Jim and Beverly Livingston have an interest in viticulture that started well before the early days of Virginia wine. Their passion inspired them to form a wine society, to which they began inviting various speakers from the trade. As Jim put it, “Lucy Morton spoke to our group and I was impressed and curious with her desire to help start [and] promote Virginia vineyards and wine.” This may have been the catalyst. Jim went on to help Lucy plant vines and volunteered at festivals throughout the state. He also planted Deweese Vineyard as early as 1973 so he could study seven different varietals.
In 1980, Jim and Beverley purchased the property that would become Hartwood Winery at a time when few vineyards existed in the state. Even today, Hartwood is one of only two wineries in Stafford County. They devoted seven of the fifteen acres to vines and officially opened for business in 1989.
Today, in addition to the seven acres under vine, Hartwood leases or contracts an additional twenty five acres throughout Virginia to produce between 5000 and 7000 cases of wine each year. Roughly ninety percent of the wine is sold directly out of the tasting room and a small percentage is sold at a couple of local wine shops. There are a couple wine festivals that the Livingstons are partners in, but in recent years they have stopped doing festivals and competitions. They’ve been in the business long enough, that they can just concentrate on making wine.
So when I visited, there were eleven wines on the tasting menu. All were well made, but there were two of particular note. The Deweese White is a semi-sweet Vidal Blanc that’s filled with tropical notes. I don’t typically go for a sweeter wine, but this one was well balanced. The sweetness did not overpower the fruit and acidity. I found it to be quite exceptional. I’m also a huge fan of Cabernet Franc and the Hartwood offering did not disappoint. It showed tobacco on the nose, some cherry notes, soft tannins and the signature peppery finish. It was a very well crafted wine.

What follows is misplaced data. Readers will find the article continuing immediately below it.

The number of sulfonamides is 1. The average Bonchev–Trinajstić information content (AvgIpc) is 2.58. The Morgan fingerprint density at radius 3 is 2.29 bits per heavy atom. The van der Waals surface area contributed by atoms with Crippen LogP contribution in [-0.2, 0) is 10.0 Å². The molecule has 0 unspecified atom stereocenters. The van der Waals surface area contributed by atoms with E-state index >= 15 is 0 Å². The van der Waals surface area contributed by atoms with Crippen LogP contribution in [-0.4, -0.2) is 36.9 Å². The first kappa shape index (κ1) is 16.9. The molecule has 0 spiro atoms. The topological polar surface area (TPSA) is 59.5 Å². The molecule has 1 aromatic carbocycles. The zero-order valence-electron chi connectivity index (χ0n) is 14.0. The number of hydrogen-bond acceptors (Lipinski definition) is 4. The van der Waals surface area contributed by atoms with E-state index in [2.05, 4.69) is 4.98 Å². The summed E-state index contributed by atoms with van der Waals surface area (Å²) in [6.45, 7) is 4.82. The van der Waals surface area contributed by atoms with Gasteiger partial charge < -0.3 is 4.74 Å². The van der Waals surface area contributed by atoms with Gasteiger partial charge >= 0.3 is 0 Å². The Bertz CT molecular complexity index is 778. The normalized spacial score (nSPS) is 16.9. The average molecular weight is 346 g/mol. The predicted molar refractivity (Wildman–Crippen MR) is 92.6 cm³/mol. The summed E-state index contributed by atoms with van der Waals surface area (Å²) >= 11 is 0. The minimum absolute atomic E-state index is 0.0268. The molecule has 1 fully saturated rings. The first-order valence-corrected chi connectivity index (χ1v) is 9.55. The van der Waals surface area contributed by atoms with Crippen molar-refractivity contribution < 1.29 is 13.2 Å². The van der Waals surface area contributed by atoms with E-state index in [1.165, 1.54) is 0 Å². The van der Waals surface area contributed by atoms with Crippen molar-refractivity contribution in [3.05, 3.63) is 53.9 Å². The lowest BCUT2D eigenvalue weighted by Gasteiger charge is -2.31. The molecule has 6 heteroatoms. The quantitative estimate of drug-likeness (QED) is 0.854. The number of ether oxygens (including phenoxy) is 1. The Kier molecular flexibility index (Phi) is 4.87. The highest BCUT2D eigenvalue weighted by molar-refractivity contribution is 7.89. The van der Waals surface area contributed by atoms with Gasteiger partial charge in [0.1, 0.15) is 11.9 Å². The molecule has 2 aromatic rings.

For more than forty years the Livingstons have been cultivating grapes or making wine. That’s a pretty long run, which appears to be nearing its end. The property has been placed on the market. Jim expressed a desire to sell Hartwood to someone interested in wine growing. He seems adamant, as well he should, that the property be purchased and perpetuated as a winery. Indeed, It would be be sad to contemplate any other outcome.
Given this circumstance, it seems like there’s no better time to visit Hartwood winery. It can be explored as part of the relatively new Grapes and Grains Trail, which consists of four wineries, a brewery and Virginia’s oldest distillery. Or, if you just happen to be passing through the Interstate 95 corridor, Hartwood is only a short detour. In any case, make an effort to visit and if you’re in the market for a winery, this might be your opportunity.